Tag: normal science

The plumber as scientist

As I have said before, I see in science (whenever I look at it in an evolutionary context) the conscious and critical form of an adaptive method of trial and error.

This is why I say that we (from the amoeba to Einstein) learn from our mistakes. This is also why I say that science–that is, scientific discovery—is “revolution in permanence”.

I do not mean by this that we cannot distinguish in science between ls of stagnation (as Watkins calls them) and more revolutionary and progressive periods; or that all periods are permanently “revolutionary” in that sense in which we speak of a Copernican, a Galilean, a Newtonian, and Ensteinian “revolution”.

I mean something very different. I mean that even a minor discovery (it he made by an animal) is revolutionary. I mean that many engineers and blogists are minor or major revolutionaries. I mean, more precisely, established beliefs (or routines) are overthrown every day. Sometimes are major discoveries: more often they are very minor discoveries. The heating engineer who faces the problem of how to install a central heating system required to work under unusual conditions may just apply his established rules of thumb, and thus fail to solve the problem: in the face of failure he may depart from his routine and (after eliminating several possible solutions) arrive at a critical solution of his problem. He will have as an applied scientist in my sense of the word, and he will have made a discovery by critical thinking, by the critical rejection of erroneous solutions. [1147]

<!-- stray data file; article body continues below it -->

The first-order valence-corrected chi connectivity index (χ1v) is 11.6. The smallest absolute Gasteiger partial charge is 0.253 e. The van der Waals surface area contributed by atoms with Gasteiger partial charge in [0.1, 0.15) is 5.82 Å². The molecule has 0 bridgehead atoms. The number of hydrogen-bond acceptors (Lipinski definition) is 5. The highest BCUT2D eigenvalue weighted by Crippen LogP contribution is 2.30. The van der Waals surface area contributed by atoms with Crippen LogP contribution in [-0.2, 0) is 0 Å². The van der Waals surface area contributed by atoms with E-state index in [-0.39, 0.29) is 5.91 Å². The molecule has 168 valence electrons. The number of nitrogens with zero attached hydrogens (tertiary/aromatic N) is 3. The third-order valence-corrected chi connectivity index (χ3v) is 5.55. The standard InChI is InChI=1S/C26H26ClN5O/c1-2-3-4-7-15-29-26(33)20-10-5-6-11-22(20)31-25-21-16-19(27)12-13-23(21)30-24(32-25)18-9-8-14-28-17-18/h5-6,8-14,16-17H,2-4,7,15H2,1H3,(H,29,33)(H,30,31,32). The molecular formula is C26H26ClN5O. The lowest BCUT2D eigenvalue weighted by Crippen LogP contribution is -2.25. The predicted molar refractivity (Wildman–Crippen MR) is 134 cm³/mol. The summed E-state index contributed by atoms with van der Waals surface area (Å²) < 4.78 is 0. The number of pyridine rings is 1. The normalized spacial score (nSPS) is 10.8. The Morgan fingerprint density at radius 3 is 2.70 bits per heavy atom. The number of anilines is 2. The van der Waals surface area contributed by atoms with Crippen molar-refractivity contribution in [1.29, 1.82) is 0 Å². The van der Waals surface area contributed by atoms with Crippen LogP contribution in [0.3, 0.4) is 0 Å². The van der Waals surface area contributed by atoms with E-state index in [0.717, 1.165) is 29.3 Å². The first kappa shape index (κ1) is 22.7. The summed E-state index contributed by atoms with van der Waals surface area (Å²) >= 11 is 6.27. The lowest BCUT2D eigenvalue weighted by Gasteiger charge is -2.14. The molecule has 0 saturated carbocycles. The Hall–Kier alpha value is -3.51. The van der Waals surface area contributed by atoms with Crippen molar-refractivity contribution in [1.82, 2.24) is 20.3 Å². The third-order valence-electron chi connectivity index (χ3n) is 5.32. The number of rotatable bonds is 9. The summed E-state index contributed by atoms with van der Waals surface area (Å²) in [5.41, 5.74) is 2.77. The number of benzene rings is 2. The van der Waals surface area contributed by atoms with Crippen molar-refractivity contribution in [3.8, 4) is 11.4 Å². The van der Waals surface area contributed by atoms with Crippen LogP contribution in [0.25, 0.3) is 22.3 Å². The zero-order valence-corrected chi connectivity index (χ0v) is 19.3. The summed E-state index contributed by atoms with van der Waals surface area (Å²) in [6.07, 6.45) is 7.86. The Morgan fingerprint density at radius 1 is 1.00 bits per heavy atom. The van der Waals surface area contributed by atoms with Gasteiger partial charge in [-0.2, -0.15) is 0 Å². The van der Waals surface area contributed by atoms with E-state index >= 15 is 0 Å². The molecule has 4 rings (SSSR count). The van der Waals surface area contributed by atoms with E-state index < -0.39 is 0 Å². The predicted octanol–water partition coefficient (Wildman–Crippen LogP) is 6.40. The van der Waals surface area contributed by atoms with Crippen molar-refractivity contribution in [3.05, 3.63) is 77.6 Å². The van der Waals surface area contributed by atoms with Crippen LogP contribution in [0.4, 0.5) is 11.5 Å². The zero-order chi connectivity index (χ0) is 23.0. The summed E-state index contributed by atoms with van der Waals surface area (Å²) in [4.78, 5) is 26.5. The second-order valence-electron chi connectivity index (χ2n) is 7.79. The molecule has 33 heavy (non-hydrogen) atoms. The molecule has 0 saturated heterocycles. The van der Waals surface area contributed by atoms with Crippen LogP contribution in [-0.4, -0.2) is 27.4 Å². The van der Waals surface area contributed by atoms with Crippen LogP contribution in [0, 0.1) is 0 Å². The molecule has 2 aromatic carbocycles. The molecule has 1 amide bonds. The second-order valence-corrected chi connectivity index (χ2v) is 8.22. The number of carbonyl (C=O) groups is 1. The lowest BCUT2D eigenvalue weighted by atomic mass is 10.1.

A world in which nothing ever went wrong

Stapel released a written statement (in Dutch) today to the press, which he also delivered in a 2-minute video recorded by Dutch public television. He does not address the report directly, but says:

I feel deep, deep remorse for the pain I have caused others. I feel a great deal of sadness, shame and self-blame. The truth would have been better off without me.

I have created a world in which almost nothing ever went wrong, and everything was an understandable success. The world was perfect: exactly as expected, predicted, dreamed. In a strange, naive way I thought I was doing everybody a favor with this. That I was helping people.